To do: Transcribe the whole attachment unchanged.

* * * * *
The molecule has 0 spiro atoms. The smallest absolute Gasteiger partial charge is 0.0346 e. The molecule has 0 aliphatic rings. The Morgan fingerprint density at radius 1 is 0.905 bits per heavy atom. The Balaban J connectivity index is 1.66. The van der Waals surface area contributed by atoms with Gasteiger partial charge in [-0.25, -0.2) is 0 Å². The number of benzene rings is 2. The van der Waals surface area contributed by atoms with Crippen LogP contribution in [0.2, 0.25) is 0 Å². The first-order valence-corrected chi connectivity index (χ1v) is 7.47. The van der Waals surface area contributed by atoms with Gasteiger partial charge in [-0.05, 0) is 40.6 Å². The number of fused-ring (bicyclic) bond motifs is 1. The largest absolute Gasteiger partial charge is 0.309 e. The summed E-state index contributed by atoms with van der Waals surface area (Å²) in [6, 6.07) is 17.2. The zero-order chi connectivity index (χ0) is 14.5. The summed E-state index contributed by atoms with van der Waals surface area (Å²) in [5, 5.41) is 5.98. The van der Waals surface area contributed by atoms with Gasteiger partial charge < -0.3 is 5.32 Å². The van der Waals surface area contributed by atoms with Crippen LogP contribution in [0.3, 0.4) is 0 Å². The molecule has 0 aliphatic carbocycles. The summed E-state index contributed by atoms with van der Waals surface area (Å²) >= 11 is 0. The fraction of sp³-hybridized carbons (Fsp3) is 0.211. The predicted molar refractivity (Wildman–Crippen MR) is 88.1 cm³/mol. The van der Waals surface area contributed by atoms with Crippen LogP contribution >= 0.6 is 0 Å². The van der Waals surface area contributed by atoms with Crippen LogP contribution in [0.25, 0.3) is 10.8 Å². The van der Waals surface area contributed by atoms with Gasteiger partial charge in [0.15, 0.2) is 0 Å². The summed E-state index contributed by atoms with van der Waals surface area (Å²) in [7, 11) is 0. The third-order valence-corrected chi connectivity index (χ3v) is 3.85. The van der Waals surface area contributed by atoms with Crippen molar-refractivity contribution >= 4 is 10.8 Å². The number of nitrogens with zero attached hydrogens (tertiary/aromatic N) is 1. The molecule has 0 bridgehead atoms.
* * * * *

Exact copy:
The molecule has 0 spiro atoms. The smallest absolute Gasteiger partial charge is 0.0346 e. The molecule has 0 aliphatic rings. The Morgan fingerprint density at radius 1 is 0.905 bits per heavy atom. The Balaban J connectivity index is 1.66. The van der Waals surface area contributed by atoms with Gasteiger partial charge in [-0.25, -0.2) is 0 Å². The number of benzene rings is 2. The van der Waals surface area contributed by atoms with Crippen LogP contribution in [0.2, 0.25) is 0 Å². The first-order valence-corrected chi connectivity index (χ1v) is 7.47. The van der Waals surface area contributed by atoms with Gasteiger partial charge in [-0.05, 0) is 40.6 Å². The number of fused-ring (bicyclic) bond motifs is 1. The largest absolute Gasteiger partial charge is 0.309 e. The summed E-state index contributed by atoms with van der Waals surface area (Å²) in [6, 6.07) is 17.2. The zero-order chi connectivity index (χ0) is 14.5. The summed E-state index contributed by atoms with van der Waals surface area (Å²) in [5, 5.41) is 5.98. The van der Waals surface area contributed by atoms with Gasteiger partial charge < -0.3 is 5.32 Å². The van der Waals surface area contributed by atoms with Crippen LogP contribution in [0.3, 0.4) is 0 Å². The molecule has 0 aliphatic carbocycles. The summed E-state index contributed by atoms with van der Waals surface area (Å²) >= 11 is 0. The fraction of sp³-hybridized carbons (Fsp3) is 0.211. The predicted molar refractivity (Wildman–Crippen MR) is 88.1 cm³/mol. The van der Waals surface area contributed by atoms with Crippen LogP contribution >= 0.6 is 0 Å². The van der Waals surface area contributed by atoms with Crippen LogP contribution in [0.25, 0.3) is 10.8 Å². The van der Waals surface area contributed by atoms with Gasteiger partial charge in [0.15, 0.2) is 0 Å². The summed E-state index contributed by atoms with van der Waals surface area (Å²) in [7, 11) is 0. The third-order valence-corrected chi connectivity index (χ3v) is 3.85. The van der Waals surface area contributed by atoms with Crippen molar-refractivity contribution >= 4 is 10.8 Å². The number of nitrogens with zero attached hydrogens (tertiary/aromatic N) is 1. The molecule has 0 bridgehead atoms.